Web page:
A seamless stage adaptation of book and film, Submarine deserves a round of applause. Coming-of-age, parental marital difficulties, terminal illness and the battle of hormones in a first relationship are all comically walked through in a pair of battered DocMartens by young Oliver Tate. It’s analytically entertaining to a precise level; getting caught up in Oliver's reporting and off-the-wall observations (sex only occurs if the dimmer-switch is half-turned, don't you know?) is a sure-fire way to forget that the themes covered are actually pretty serious.

Submarine's awkward humour reignites the trials and tribulations of being a teenager.

Endearing, neurotic and near-permanently in his duffle coat, Jonas Moore (Oliver) engages the audience, fills the stage and carries the awkwardness of being a lanky teen throughout the performance. From an eruption of giggles to full-bodied cringing, simply watching him in his daily challenges is like being a teenager again.

Simple set changes – like changing a jumper or turning on a CD player – intensify the innocence of this young man dealing with adult situations. Also, the contraption made of wooden pallets anchored at the back of the stage requires a review of its own! Set designer Mae-Li Evans has created a boxed, turnable, rollable, foldable bed, table, closet and storage space that seamlessly flows into the scenes. Throw that in with the top-notch acting and it's like a genie's lamp doing whatever you wish for.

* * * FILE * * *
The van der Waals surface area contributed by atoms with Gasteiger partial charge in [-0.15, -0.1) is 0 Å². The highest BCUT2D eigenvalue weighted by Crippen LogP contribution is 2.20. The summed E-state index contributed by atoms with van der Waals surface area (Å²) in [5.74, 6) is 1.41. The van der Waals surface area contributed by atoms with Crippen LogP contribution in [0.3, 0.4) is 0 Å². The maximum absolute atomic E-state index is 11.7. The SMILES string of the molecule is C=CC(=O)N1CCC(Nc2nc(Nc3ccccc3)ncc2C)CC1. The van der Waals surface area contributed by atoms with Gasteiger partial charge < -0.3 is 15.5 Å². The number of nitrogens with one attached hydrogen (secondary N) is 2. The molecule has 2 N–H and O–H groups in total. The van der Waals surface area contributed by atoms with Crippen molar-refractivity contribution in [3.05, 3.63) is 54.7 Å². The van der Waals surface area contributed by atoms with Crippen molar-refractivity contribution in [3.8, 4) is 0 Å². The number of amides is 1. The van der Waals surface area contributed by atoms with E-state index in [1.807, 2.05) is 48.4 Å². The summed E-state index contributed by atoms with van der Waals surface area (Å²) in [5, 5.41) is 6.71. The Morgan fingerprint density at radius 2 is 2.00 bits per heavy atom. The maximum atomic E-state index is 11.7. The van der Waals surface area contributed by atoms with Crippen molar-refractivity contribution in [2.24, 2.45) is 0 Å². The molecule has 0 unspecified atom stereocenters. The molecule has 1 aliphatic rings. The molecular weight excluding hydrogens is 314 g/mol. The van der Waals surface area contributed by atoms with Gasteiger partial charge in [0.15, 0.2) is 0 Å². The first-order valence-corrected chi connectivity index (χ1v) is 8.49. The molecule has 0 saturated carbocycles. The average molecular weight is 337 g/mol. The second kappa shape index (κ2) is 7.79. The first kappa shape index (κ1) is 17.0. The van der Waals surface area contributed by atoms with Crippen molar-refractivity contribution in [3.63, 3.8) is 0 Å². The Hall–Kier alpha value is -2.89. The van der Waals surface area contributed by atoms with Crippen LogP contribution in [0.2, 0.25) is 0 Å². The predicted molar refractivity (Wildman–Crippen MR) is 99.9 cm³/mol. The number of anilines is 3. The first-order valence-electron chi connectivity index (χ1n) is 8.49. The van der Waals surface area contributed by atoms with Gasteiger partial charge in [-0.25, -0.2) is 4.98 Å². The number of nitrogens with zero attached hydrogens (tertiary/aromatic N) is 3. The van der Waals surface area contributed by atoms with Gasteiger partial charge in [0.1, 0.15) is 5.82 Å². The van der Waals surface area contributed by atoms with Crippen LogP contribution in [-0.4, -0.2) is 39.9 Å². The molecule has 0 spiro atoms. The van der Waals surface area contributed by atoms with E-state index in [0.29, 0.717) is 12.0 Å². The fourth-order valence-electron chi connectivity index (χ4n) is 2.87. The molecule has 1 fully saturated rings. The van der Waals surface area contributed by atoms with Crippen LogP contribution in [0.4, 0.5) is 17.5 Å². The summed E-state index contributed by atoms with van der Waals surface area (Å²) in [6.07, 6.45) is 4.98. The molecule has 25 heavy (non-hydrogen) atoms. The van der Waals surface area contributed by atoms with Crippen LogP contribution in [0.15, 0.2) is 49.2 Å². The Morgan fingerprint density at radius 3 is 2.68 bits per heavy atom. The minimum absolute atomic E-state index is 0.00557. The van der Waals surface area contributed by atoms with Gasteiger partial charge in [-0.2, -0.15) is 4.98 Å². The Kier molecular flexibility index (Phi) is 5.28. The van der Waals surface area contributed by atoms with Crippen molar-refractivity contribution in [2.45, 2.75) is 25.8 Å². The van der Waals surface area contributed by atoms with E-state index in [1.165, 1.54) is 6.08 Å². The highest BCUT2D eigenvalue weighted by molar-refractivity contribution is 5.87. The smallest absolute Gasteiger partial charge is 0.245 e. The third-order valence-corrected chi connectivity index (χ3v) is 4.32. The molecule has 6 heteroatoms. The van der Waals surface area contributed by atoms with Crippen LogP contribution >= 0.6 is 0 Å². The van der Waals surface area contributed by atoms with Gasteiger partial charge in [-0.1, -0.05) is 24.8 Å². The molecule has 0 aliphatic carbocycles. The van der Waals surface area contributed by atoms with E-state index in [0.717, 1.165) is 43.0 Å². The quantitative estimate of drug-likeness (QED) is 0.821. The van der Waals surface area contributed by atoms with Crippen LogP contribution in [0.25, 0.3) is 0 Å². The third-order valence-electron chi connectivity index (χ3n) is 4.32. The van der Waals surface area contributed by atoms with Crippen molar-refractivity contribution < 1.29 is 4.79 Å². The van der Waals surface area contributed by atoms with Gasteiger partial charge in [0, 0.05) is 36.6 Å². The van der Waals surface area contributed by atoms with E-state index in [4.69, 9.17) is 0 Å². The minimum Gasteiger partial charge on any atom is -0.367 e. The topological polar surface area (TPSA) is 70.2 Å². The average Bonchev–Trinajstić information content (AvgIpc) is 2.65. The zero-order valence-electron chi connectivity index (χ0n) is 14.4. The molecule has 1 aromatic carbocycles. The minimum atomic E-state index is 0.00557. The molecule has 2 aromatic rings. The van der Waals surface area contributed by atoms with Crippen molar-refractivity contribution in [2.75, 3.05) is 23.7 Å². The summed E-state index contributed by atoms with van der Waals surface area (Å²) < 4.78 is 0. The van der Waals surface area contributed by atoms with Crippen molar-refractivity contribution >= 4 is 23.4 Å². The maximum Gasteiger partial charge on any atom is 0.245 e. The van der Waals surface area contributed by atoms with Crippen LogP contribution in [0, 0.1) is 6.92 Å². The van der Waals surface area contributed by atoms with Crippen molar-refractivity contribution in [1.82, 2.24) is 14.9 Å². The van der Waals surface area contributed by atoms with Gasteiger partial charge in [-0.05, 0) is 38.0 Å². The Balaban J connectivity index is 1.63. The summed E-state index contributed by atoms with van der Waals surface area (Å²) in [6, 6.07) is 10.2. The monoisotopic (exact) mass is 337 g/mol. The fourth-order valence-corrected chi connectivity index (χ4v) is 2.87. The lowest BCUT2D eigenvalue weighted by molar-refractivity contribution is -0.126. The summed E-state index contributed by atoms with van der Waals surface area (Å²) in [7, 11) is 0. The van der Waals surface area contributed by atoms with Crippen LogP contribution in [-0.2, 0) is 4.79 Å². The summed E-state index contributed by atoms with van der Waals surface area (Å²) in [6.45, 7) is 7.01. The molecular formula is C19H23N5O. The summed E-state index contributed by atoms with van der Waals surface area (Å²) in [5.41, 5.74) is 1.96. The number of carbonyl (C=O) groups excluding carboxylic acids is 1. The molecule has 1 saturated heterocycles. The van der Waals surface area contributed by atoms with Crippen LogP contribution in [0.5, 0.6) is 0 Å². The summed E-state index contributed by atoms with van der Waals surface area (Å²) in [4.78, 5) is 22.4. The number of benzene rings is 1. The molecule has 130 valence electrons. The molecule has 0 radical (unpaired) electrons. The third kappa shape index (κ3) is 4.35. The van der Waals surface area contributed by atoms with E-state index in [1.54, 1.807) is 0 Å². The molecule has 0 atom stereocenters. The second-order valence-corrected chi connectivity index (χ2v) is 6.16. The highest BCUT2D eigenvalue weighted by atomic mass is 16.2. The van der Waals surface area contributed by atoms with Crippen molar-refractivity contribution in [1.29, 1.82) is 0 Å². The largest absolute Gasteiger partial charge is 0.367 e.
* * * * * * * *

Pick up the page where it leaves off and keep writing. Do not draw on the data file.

Witty juxtapositions of dire stories about fish against jazzy spiritual speeches make for an unpredictable chortle. I tip my hat to the actors, who all manage to keep their faces straight and carry on the scene. Quirky yet straightforward, Submarine's awkward humour reignites the trials and tribulations of being a teenager.

Reviews by Lydia Nowak

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The Blurb

Fifteen-year-old Oliver Tate is torn between rescuing his parents’ slowly deteriorating relationship and luring pyromaniac girlfriend Jordana Bevan into falling in love with him and falling into bed with him. With his mother's mystic ex moving in next door and his father's battle with depression, Oliver is left with only an advanced vocabulary and near total self-belief. Losing his virginity or saving his parents’ marriage? Which will prove more important?